To retain assets in what is expected to be a continued flat market, mutual fund companies must continue to diversify investment options to include hedge funds, exchange-related funds, private equity, funds-of-funds and even real estate, according to Deloitte & Touche's Global Financial Services Industry Outlook. As well, these have become accepted assets in many portfolios, the report noted.
"Once, having a sold lineup of mutual funds was enough, but investment management firms will need to be prepared to offer investors a wider variety of investment options if they are to retain their assets," the report said. At the same time, however, firms will likely cut back on the number of mutual funds they offer, limiting them to those with the best performance and largest assets.
"There is a below-average rate of return for stock and bond markets, so how can we make returns in a not-so-bull market?" Chuck Ballou, president of Asset Planning and Management Research, told Central Ohio Source, commenting on the report.
Due to increasing regulatory demands, smaller asset management firms will likely encounter difficulties in providing quality customer service in 2005. Regulatory issues will continue to divert resources from client service toward the time-consuming and expensive cost of compliance, particularly at smaller firms.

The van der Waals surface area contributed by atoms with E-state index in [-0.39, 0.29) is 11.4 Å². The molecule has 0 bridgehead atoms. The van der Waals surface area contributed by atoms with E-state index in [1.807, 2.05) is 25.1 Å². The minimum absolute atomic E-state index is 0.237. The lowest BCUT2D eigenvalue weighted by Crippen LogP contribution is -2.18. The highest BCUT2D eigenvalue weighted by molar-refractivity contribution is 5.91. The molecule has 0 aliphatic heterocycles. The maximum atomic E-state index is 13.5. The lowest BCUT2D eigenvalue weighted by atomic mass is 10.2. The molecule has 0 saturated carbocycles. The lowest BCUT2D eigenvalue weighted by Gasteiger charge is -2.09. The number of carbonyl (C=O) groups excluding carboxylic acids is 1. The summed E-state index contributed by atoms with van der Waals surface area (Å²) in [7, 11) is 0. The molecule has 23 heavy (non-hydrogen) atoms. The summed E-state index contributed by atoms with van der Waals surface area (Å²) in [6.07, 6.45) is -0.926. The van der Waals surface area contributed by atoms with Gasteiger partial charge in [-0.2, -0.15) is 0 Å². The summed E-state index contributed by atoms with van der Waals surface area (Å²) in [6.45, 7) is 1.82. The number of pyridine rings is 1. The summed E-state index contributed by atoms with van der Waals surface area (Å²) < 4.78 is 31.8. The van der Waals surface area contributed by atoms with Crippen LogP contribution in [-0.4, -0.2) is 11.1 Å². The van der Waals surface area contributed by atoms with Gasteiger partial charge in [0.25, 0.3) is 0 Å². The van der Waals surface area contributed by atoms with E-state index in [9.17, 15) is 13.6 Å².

Fund companies may resume expansion plans for Europe and Asia, where returns are projected to fuel stronger asset growth than in the U.S. And the trend to outsource operations offshore and make strategic IT investments to bring down costs, will continue.
Scrutiny of sales practices is fundamentally altering the structure of the third-party distribution model for funds. The movement is away from a commission-driven sales process towards one that is fee-based. Such a strategy better serves clients, Deloitte & Touche officials told Central Ohio Source, because it keeps the focus on the primary goal of managing a client's wealth rather than charging a commission for a single transaction.
In addition, the annual Deloitte & Touche outlook indicates that some brokerage firms are getting ahead of regulatory investigations. In the spirit of Wachovia Securities, which in 2003 provided its clients with details about the firm's relationships with mutual fund companies, more brokerage firms are attempting to openly communicate the particulars of their mutual fund sales practices with investors.